Chapter (7) Master Budget : Overall Plan. Budget. Is a tool that helps managers both plan and control operations. In this chapter we will look at the uses and benefits of budgets and consider the construction of the master budget.
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Is a tool that helps managers both plan and control operations.
In this chapter we will look at the uses and benefits of budgets and consider the construction of the master budget.
A plan that sets the overall goals and objectives of the organization.
Some business analysts do not call a strategic plan a budget because it covers no specific period and does not produce forecasted financial statements.
Long-range planning produces forecasted financial statements for 5- or 10-year periods. Long-range planning are coordinated with capital budgets.
A budget that details the planned expenditures for facilities, equipment, new products, and other long - term investments .
Thus, the master budget is a periodic business plan that includes a coordinated set of detailed operating schedules and financial statements. It includes forecasts of sales, expenses, cash receipts and disbursements, and balance sheet. Management might prepare monthly budgets for the year or perhaps monthly budgets for only the first quarter and quarterly budgets for the remaining three quarters.
A budget that summarizes the planned activities of all subunits of an organization – sales, production, distribution and finance.
Continuous Budget (or Rolling Budgets)
Continuous budgets compel managers to think specifically about the forth– coming 12 months and thus maintain a stable planning horizon.
The two major parts of a master budget are the operating budget and the financial budget.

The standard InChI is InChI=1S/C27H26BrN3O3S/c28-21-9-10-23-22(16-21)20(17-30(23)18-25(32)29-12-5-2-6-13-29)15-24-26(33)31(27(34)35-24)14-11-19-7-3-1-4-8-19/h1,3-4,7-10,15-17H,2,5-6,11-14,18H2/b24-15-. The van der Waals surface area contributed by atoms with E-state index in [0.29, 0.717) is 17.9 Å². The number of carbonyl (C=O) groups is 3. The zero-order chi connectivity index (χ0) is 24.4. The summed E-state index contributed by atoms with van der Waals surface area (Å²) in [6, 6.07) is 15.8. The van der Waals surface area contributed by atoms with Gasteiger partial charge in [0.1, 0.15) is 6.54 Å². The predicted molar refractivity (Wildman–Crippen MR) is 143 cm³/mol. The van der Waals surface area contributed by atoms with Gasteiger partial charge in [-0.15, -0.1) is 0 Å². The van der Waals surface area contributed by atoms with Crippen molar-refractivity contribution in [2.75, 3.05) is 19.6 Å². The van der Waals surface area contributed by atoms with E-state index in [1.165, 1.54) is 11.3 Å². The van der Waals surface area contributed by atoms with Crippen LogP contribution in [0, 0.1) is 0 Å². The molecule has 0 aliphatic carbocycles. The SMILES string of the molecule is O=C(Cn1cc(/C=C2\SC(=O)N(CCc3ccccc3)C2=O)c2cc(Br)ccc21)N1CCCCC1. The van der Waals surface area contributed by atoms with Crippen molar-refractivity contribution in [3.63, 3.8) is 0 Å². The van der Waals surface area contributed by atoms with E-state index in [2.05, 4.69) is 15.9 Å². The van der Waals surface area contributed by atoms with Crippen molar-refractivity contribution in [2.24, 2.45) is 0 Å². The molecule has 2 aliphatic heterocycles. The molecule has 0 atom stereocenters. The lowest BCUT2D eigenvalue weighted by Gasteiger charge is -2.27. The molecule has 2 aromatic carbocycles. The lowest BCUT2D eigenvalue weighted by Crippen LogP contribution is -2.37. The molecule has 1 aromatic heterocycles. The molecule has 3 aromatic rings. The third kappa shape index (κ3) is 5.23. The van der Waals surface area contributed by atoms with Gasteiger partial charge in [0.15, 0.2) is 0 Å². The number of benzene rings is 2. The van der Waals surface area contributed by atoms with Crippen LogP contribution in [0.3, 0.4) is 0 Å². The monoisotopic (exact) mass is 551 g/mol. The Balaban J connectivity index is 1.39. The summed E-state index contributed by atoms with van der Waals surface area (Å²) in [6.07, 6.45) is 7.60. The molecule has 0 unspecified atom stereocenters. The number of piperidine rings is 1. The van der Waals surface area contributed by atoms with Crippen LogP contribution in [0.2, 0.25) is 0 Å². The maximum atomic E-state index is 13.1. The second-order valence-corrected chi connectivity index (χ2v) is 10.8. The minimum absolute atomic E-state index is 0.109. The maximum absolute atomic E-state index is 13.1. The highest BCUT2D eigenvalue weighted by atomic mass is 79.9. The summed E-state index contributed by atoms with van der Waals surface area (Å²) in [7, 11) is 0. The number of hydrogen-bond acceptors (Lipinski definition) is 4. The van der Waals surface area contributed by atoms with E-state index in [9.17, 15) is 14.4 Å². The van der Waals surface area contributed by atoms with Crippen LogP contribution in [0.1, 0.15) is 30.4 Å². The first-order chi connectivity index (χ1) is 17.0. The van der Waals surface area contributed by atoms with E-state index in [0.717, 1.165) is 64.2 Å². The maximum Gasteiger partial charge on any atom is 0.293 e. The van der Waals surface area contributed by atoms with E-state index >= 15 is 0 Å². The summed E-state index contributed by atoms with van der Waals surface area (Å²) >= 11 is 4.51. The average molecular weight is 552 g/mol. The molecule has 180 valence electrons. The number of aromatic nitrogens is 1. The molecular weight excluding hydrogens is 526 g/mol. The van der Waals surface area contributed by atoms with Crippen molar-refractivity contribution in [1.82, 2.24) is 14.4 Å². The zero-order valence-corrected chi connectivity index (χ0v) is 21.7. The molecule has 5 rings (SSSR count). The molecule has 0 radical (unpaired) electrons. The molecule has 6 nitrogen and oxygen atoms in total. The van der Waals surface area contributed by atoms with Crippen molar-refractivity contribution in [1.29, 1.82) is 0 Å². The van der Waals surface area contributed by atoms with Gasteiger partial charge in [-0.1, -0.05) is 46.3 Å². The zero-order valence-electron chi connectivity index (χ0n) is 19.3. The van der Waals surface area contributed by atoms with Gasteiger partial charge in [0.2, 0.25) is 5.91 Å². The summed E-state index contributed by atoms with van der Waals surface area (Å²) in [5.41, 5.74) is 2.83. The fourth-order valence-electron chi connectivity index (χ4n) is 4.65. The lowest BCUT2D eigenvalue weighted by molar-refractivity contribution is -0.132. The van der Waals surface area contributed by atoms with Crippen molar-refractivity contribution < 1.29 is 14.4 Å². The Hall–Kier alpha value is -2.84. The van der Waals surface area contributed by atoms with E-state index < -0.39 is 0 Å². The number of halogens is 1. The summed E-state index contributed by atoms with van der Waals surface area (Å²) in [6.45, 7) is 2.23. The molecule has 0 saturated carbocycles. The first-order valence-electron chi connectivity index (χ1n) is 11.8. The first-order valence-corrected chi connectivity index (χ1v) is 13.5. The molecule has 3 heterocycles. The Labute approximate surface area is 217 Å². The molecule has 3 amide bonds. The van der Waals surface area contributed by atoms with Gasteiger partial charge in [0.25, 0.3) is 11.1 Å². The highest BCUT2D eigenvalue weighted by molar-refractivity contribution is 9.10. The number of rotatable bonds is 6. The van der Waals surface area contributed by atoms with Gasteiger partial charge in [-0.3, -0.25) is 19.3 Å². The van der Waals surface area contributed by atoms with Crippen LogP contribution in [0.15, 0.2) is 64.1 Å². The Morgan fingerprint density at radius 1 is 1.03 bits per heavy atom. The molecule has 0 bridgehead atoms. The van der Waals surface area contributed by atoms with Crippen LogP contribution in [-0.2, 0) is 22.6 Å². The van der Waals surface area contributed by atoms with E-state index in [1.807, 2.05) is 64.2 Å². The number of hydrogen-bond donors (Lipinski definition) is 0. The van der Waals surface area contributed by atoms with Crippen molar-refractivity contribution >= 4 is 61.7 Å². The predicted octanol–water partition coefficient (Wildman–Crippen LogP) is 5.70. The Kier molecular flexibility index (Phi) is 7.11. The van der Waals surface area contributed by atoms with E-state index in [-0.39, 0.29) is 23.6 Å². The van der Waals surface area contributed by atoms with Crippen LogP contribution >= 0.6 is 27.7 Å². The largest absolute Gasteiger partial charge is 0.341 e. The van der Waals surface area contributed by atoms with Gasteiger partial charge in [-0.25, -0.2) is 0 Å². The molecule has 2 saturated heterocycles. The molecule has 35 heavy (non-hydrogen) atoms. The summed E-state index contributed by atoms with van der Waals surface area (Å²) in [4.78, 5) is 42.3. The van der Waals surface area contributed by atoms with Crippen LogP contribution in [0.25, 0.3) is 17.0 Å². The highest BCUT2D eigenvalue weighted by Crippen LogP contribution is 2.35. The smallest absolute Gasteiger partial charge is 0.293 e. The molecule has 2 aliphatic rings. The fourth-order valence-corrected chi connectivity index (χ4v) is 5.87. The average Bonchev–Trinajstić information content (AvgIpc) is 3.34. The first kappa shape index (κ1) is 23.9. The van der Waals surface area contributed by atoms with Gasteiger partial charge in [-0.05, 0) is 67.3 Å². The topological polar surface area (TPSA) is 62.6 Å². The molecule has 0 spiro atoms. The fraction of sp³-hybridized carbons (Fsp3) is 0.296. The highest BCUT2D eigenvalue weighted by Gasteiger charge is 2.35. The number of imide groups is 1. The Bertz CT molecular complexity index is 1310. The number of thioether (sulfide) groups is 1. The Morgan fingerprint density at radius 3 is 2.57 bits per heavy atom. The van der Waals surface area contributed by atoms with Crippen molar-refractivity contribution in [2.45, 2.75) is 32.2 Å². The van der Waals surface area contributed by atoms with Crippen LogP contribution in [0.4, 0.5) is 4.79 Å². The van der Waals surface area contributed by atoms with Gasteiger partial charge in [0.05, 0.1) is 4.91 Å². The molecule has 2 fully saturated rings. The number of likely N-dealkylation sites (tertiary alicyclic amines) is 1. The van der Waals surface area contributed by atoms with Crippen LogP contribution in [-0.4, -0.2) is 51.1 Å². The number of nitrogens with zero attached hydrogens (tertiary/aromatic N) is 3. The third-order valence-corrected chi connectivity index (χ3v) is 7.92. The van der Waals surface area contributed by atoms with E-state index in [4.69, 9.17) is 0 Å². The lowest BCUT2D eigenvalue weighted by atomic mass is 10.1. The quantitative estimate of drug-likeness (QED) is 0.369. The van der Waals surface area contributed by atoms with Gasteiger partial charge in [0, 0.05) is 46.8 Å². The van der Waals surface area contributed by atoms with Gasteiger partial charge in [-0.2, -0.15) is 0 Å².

Operating budget (profit plan)
A major part of a master budget that focuses on the income statement and its supporting schedules.
The part of a master budget that focuses on the effects that the operating budgets and other plans (such as capital budgets) will have on cash.
The usual master budget for a non – manufacturing company has the following components
A. operating budget
Exhibit 7-1 presents a condensed diagram of the relationships among the various parts of a master budget for a non - manufacturing company.
In addition to these categories manufacturing, companies prepare ending inventory budgets, production budget, and additional budgets for every resource activity (such as labor, material, and factory over heads)
Cost- of- Goods - Sold Budget
Operating Expenses Budget
Formalization of planning
Budgeting forces managers to think ahead to anticipate and prepare for changing conditions. The budgeting process makes planning an explicit management responsibility.
To prepare a budget, a manager should set goals and objectives, and establish policies to aid their achievement. Without goals and objectives , company operations lack direction; problem are not foreseen; and results are difficult to interpret afterward.
Budgeted goals and performance are generally a better basis for judging actual results than is past performance. The major draw back of using historical results for judging current performance is that inefficiencies may be concealed in the past performance.
Communication and Coordination
A good budget process communicates both from the top down and from the bottom up. Top management makes clear the goals and objectives of the organization in its budgetary directives to middle and lower-level managers, and to all employee. Employees and lower-level managers then inform higher - level managers how they plan to achieve the goals and objectives.